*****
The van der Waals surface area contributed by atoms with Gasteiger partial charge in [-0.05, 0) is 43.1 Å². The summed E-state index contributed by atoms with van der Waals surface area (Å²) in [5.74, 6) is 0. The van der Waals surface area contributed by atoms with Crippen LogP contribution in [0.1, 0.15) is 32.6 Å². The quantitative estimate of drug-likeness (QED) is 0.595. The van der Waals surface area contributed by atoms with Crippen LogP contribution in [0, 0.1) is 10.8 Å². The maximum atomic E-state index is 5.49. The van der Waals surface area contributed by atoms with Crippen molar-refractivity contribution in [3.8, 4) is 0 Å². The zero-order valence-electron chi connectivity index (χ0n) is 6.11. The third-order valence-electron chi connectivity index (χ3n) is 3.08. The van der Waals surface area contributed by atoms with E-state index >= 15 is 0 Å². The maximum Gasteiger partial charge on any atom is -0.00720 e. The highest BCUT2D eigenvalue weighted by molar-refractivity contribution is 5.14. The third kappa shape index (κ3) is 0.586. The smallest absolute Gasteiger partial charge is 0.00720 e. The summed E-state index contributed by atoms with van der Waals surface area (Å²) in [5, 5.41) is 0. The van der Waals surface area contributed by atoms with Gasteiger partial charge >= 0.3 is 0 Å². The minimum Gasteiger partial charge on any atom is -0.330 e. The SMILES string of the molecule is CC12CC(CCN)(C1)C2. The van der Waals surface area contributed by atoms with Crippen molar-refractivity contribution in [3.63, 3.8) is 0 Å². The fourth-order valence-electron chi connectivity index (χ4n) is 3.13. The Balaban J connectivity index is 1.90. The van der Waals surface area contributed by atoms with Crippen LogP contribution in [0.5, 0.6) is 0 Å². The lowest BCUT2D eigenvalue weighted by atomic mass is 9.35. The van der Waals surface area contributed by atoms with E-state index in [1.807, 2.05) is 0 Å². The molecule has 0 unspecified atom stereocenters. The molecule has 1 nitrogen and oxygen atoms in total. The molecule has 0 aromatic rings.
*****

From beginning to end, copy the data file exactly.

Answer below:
The van der Waals surface area contributed by atoms with Gasteiger partial charge in [-0.05, 0) is 43.1 Å². The summed E-state index contributed by atoms with van der Waals surface area (Å²) in [5.74, 6) is 0. The van der Waals surface area contributed by atoms with Crippen LogP contribution in [0.1, 0.15) is 32.6 Å². The quantitative estimate of drug-likeness (QED) is 0.595. The van der Waals surface area contributed by atoms with Crippen LogP contribution in [0, 0.1) is 10.8 Å². The maximum atomic E-state index is 5.49. The van der Waals surface area contributed by atoms with Crippen molar-refractivity contribution in [3.8, 4) is 0 Å². The zero-order valence-electron chi connectivity index (χ0n) is 6.11. The third-order valence-electron chi connectivity index (χ3n) is 3.08. The van der Waals surface area contributed by atoms with E-state index >= 15 is 0 Å². The maximum Gasteiger partial charge on any atom is -0.00720 e. The highest BCUT2D eigenvalue weighted by molar-refractivity contribution is 5.14. The third kappa shape index (κ3) is 0.586. The smallest absolute Gasteiger partial charge is 0.00720 e. The summed E-state index contributed by atoms with van der Waals surface area (Å²) in [5, 5.41) is 0. The van der Waals surface area contributed by atoms with Gasteiger partial charge >= 0.3 is 0 Å². The minimum Gasteiger partial charge on any atom is -0.330 e. The SMILES string of the molecule is CC12CC(CCN)(C1)C2. The van der Waals surface area contributed by atoms with Crippen molar-refractivity contribution in [3.63, 3.8) is 0 Å². The fourth-order valence-electron chi connectivity index (χ4n) is 3.13. The Balaban J connectivity index is 1.90. The van der Waals surface area contributed by atoms with Crippen LogP contribution in [0.5, 0.6) is 0 Å². The lowest BCUT2D eigenvalue weighted by atomic mass is 9.35. The van der Waals surface area contributed by atoms with E-state index in [1.807, 2.05) is 0 Å². The molecule has 0 unspecified atom stereocenters. The molecule has 1 nitrogen and oxygen atoms in total. The molecule has 0 aromatic rings.